FILE - U.S. Rep. Elaine Luria of Virginia

U.S. Rep. Elaine Luria, D-Va., right, followed by Rep. Abigail Spanberger, D-Va., left, leave a House Democratic Caucus meeting with Speaker of the House Nancy Pelosi, D-Calif., in this AP file photo.

(The Center Square) – With Nov. 8 a mere 47 days away and Republicans vying to flip control of the U.S. House of Representatives, Virginia’s 2nd District may be one of the tightest races in the country.

Rep. Elaine Luria, the district’s Democratic incumbent, is trying to hold off a competitive challenge from Republican challenger, state Sen. Jen Kiggans.

FiveThirtyEight, which provides polling and election analysis, has the race tied – closest in the country. The website’s model gives both candidates a 50% chance of winning. It is one of two races that is evenly split down the middle.

Other models are also listing the 2nd District as a tossup. Sabato’s Crystal Ball at the University of Virginia’s Center for Politics lists the race as one of 25 toss-ups and the Cook Political Report lists it as one of 31 toss-ups. Politico and most other forecasters agree.

“Democratic Rep. Elaine Luria is one of her party's most endangered members,” Politico election reporter Steve Shepard wrote in his company’s analysis. “Her redrawn Tidewater district went for President Joe Biden by just 3 points in 2020. Republicans are hopeful that state Sen. Jen Kiggans can be the candidate to unseat Luria, who has defeated scandal-plagued former Rep. Scott Taylor in back-to-back elections.”

Although the district narrowly supported Biden in 2020, its voters supported Republican Gov. Glenn Youngkin in 2021.

Even though she represents a swing district, Luria has mostly toed the party line. She has voted in line with Biden on 99% of issues and only voted with former President Donald Trump on 11% of issues, according to FiveThirtyEight trackers. Her notable moments have been the only endangered Democrat to serve on the Jan. 6 House investigation committee; cosponsored legislation to establish a federal assault weapons ban; and voted in favor of raising the minimum wage to $15 per hour.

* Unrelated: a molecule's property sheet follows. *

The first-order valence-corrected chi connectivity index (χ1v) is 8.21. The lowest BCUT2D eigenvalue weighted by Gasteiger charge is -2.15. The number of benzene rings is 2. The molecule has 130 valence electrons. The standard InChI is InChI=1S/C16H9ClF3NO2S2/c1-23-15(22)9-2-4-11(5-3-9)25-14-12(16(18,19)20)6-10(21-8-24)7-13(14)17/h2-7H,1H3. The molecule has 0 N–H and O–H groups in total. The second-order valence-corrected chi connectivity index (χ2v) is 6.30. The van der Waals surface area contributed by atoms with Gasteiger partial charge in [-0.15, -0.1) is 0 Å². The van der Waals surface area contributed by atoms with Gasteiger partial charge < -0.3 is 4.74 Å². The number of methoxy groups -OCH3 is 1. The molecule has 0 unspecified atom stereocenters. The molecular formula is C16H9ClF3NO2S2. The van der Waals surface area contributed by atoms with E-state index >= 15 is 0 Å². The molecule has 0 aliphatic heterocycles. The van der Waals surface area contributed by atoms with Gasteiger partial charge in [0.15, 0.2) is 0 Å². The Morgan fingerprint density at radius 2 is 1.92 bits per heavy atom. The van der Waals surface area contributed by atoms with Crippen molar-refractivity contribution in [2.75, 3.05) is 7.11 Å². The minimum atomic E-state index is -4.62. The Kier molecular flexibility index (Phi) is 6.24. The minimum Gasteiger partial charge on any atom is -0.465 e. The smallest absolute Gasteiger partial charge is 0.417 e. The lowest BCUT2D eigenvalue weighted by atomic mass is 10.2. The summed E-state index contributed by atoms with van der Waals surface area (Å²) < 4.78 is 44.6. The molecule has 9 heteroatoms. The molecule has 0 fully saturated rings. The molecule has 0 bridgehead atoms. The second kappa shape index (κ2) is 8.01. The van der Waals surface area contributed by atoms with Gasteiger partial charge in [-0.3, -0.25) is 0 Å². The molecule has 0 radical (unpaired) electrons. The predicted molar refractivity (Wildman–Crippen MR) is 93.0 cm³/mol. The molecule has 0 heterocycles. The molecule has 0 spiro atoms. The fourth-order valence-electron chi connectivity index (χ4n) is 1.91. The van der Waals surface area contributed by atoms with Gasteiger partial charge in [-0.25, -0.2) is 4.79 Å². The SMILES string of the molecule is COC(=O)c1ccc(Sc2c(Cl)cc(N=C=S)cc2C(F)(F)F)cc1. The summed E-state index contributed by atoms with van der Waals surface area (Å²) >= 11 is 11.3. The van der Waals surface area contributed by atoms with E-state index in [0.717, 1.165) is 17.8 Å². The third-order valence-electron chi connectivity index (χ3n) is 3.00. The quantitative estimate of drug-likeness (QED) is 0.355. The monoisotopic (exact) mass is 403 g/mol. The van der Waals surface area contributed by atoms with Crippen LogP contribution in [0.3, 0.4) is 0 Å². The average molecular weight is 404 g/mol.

One area in which Luria has broken from her party is foreign policy. In June, she was the lone Democrat to oppose a resolution that would have repealed the authorization of the use of force in Iraq. When she ran for office, she vowed to never take money from political action committees, but later accepted donations from defense contractors and tobacco companies.

Kiggans has served in the Virginia Senate for nearly three years. She voted in favor of tax cuts and the creation of lab schools in the recent state budget and supported legislation that requires Virginia schools to report sexual battery from students. She also backed a bill that would allow parents to opt their children out of sexually explicit course material in the public school system and voted against a bill that would have ended most of the state’s mandatory minimum laws.

During her campaign, Kiggans has vowed to oppose gun control and received an endorsement from the National Rifle Association. She has said she would fight inflation by opposing large spending plans and supports lowering taxes to encourage business growth.

Democrats hold narrow control of the House. Many models predict that Republicans should be able to flip enough seats to gain control of the chamber.

Staff Reporter

Tyler Arnold reports on Virginia and West Virginia for The Center Square. He previously worked for the Cause of Action Institute and has been published in Business Insider, USA TODAY College, National Review Online and the Washington Free Beacon.